Where there's a problem, there's always a software solution (and salesperson) waiting around the corner. The above story reminds me of the manufacturing world…. in factories, we're told if we want to reduce cycle time, to reduce WIP, to “get lean”, all we need is the latest software from Vendor X. That topic has been written about ad nauseum by many on this blog.
This mindset is also seen in the lean healthcare world, where I am now working. Got patient delays? You need software!
Tracking patients electronically is the same idea of having “inventory visibility” in a factory. Just knowing where your inventory is doesn't help reduce the need for it. The technology is there and it works, for what it does, but how much does visibility help?
In this press release, the hospital supposedly had a 16% reduction in patient waiting time. Who knows how much was spent on software.
I've seen many many cases where patient waiting times can be reduced 30-50% through the implementation of lean methods.
My challenge to hospital leadership (as well as factory leadership)…. don't rely only on software solutions to fix your problems. More than likely, the real enemy is broken processes. Lean implementations fix processes and (when done right) really inspire people to continuous improvement and improving the workplace.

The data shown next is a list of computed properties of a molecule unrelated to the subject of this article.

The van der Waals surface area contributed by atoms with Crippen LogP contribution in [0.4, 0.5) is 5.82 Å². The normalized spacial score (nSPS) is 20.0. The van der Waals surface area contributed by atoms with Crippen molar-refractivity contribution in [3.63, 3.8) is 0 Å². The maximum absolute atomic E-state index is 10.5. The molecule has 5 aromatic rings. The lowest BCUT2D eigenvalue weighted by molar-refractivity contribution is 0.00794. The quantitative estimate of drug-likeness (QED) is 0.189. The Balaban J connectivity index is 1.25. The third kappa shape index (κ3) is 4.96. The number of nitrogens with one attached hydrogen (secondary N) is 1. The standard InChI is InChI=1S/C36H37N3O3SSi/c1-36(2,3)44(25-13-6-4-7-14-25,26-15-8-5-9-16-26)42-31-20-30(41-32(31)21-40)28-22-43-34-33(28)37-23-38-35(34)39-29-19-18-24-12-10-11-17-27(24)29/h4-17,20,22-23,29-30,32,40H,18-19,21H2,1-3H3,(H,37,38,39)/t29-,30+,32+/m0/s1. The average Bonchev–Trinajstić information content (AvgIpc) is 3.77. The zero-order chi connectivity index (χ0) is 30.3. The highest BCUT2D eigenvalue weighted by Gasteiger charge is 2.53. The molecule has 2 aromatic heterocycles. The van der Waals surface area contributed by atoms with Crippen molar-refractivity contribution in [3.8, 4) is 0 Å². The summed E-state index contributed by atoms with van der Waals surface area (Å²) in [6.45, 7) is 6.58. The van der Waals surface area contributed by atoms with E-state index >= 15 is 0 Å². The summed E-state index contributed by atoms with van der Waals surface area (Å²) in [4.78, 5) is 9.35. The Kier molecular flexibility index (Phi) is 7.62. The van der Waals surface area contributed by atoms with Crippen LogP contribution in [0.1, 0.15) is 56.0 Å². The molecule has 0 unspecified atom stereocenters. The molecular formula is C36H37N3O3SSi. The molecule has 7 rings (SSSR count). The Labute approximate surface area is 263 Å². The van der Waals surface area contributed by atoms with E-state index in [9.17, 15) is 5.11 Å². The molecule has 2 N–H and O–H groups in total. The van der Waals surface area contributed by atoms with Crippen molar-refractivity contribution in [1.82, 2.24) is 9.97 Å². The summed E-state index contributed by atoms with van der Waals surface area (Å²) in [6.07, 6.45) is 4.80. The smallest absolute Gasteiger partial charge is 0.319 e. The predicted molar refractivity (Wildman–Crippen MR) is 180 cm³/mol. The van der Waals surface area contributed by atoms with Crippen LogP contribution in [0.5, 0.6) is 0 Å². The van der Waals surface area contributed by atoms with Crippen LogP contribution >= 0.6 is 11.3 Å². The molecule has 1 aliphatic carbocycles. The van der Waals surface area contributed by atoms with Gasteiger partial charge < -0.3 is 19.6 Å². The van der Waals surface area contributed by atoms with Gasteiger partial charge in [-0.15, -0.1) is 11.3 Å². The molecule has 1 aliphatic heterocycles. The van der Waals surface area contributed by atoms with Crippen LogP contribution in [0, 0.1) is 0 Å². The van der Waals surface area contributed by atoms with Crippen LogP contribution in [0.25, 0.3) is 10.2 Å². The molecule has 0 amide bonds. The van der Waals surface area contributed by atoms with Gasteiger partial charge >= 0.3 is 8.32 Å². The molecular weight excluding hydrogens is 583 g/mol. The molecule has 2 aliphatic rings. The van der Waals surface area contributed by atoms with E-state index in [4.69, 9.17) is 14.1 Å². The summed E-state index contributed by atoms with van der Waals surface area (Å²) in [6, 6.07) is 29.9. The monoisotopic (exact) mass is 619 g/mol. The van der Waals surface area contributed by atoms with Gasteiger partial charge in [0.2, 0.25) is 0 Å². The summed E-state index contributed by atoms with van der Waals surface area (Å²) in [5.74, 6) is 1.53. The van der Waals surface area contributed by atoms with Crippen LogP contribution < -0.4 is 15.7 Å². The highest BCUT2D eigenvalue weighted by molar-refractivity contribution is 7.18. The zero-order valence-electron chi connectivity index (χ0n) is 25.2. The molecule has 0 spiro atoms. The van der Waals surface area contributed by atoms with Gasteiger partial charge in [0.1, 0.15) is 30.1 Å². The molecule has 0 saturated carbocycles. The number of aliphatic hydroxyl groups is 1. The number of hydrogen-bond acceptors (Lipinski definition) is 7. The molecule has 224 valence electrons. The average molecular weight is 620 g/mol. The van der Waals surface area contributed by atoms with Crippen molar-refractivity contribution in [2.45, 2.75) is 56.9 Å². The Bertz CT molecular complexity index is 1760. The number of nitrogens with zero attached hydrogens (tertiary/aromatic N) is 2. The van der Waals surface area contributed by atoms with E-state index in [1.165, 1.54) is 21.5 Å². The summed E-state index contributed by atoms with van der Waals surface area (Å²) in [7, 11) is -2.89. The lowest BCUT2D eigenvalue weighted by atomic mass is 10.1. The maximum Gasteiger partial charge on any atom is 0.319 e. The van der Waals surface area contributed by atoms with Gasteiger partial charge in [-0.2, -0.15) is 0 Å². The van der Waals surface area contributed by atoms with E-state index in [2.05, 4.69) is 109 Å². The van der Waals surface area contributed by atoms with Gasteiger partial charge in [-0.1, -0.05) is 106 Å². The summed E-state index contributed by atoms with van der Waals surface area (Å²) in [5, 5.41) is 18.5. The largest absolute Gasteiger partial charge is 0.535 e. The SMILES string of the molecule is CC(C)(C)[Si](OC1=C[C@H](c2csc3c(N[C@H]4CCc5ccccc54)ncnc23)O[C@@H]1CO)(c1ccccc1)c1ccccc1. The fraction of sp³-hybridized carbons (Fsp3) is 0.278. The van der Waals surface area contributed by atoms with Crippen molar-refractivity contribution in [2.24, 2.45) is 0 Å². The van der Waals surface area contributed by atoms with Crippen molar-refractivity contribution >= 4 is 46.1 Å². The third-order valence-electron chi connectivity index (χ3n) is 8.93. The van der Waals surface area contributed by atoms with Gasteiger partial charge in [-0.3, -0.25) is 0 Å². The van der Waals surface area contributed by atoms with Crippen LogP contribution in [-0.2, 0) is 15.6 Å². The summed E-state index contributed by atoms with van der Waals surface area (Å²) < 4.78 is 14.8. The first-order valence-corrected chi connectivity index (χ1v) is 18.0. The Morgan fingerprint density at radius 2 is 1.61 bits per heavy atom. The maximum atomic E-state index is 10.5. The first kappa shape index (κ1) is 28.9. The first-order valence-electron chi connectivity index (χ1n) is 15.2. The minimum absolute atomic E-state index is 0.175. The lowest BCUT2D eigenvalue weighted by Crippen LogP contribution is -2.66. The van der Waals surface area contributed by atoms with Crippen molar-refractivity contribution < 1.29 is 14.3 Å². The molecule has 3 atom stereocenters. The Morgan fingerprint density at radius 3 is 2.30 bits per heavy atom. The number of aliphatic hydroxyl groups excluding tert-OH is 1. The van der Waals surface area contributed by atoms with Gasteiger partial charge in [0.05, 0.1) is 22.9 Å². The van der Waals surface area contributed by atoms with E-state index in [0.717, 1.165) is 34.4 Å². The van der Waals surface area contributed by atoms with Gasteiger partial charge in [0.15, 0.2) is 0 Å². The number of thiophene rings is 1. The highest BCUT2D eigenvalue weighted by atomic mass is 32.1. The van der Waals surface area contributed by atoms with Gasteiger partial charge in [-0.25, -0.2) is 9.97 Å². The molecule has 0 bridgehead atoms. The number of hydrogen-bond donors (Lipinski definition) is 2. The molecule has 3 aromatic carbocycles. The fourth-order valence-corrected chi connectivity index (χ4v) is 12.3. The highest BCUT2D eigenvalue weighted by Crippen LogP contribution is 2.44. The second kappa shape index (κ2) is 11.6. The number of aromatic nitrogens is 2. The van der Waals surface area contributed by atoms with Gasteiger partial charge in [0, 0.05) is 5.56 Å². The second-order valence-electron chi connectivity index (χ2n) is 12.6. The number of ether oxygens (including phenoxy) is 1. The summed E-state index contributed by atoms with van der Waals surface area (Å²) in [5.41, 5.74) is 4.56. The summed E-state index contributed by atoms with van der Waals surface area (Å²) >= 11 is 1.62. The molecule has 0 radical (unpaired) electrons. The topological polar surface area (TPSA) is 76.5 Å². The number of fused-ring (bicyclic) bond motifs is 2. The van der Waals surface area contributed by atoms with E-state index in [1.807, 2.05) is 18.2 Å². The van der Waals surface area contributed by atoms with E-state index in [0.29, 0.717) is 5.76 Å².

Software implementations rarely deliver as much. Software often is viewed as a one time fix. Lean builds skills and methods for true continuous improvement.
How much does this description remind you of manufacturing software?
The software in conjunction with infrared/RFID-based locating hardware provides real-time, wireless tracking of the location of all patients and mobile medical equipment. Patients and staff wear wireless badges which send infrared signals to sensors located throughout the department, waiting room and support areas. The Amelior EDTracker software uses a rules-based intelligence engine to translate interactions between patients, staff and equipment into insights on the location and the care status of each patient.
Ah yes, “rules-based intelligence engines”. We already have that…. it's called employee's brains. You can make the most of your employees' brains using lean.
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